Judging from the candidates running for Washtenaw Community College’s governing board, the school’s faculty union is unlikely to achieve its goal of removing president Rose Bellanca. “We’ve not rescinded our [2014] vote of no-confidence,” says union president David Fitzpatrick, “but that was all we had [to use against her].”

That year, the union also endorsed three candidates who won seats on the board. Yet the board voted unanimously to extend Bellanca’s contract in 2015, and did again this year by a five-to-two margin. And neither of the candidates the union is endorsing this year seems likely to target the school’s president.

In a crowded field of ten candidates for two seats, the union interviewed seven. Real Estate One agent Greg Irwin “politely declined to be interviewed,” Fitzpatrick says, while DTE exec Charles Wolfe and jeweler Angela Davis “never responded even after we sent them multiple emails.”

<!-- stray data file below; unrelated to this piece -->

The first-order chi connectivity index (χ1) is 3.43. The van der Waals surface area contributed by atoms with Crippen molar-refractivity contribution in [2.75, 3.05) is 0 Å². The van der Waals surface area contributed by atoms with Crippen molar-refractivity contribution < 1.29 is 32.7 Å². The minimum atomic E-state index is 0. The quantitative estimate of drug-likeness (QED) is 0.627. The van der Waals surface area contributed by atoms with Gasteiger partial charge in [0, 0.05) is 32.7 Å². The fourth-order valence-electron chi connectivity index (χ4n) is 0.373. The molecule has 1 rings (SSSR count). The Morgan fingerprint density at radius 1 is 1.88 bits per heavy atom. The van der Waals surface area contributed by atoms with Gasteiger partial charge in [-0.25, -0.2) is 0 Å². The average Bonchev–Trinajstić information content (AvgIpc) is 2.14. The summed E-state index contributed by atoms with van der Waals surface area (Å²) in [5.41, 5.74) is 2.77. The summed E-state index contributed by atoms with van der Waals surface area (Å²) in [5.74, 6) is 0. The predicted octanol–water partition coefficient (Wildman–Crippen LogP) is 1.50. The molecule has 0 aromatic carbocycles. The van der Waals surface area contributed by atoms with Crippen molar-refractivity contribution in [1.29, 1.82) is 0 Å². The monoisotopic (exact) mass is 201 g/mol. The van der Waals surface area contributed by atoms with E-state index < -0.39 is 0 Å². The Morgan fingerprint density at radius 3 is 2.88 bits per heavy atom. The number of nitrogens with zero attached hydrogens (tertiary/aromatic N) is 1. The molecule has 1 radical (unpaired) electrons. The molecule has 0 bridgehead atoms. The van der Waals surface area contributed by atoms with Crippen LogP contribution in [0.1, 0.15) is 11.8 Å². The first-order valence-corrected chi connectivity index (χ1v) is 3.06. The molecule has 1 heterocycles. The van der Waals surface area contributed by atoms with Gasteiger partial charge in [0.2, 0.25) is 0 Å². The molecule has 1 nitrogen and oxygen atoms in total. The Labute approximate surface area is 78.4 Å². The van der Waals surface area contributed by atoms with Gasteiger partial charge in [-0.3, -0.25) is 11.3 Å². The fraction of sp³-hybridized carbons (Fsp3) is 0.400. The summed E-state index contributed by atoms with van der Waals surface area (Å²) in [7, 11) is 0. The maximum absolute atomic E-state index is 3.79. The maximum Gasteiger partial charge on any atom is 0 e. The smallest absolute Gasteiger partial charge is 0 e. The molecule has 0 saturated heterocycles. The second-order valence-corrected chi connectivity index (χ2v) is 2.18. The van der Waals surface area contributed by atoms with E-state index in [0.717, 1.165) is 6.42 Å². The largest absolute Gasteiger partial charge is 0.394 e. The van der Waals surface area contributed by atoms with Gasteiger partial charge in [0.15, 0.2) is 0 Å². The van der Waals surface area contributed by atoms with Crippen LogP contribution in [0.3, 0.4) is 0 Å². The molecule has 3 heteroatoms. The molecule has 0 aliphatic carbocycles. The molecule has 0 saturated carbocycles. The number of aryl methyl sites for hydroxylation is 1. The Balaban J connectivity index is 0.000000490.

The union interviewed retired AAPS custodian and Democratic Party activist Rod Casey, EMU women’s and gender studies prof Suzanne Gray, WISD exec Holly Heaviland, AADL staffer Marisa Rader Huston, and SPARK business development manager Anna Zinkel–but ended up backing U-M administrator Dilip Das, who was appointed to the board last year, and commercial Realtor Bill Milliken.

“Das struck us as fair-minded and very knowledgeable by asking good questions of the administration,” Fitzpatrick says. The union hopes that will be true of Milliken as well–Fitzpatrick notes that he’s served on the board of the school’s foundation and “is very well connected politically”–his father was governor from 1969 to 1982. “But the thing that put him over the top was that [former WCC president] Larry Whitworth endorsed him. Whitworth says he’s a fair guy who’ll make fair decisions.”

The union chief acknowledges that removing Bellanca would be “a gargantuan step for the board as currently constructed” but says that may change as new members are elected. And whatever happens with the president, “we fully expect if Dilip Das and Bill Milliken are elected we’ll have a board that’s more interested in providing oversight than rubber-stamping what the administration wants.”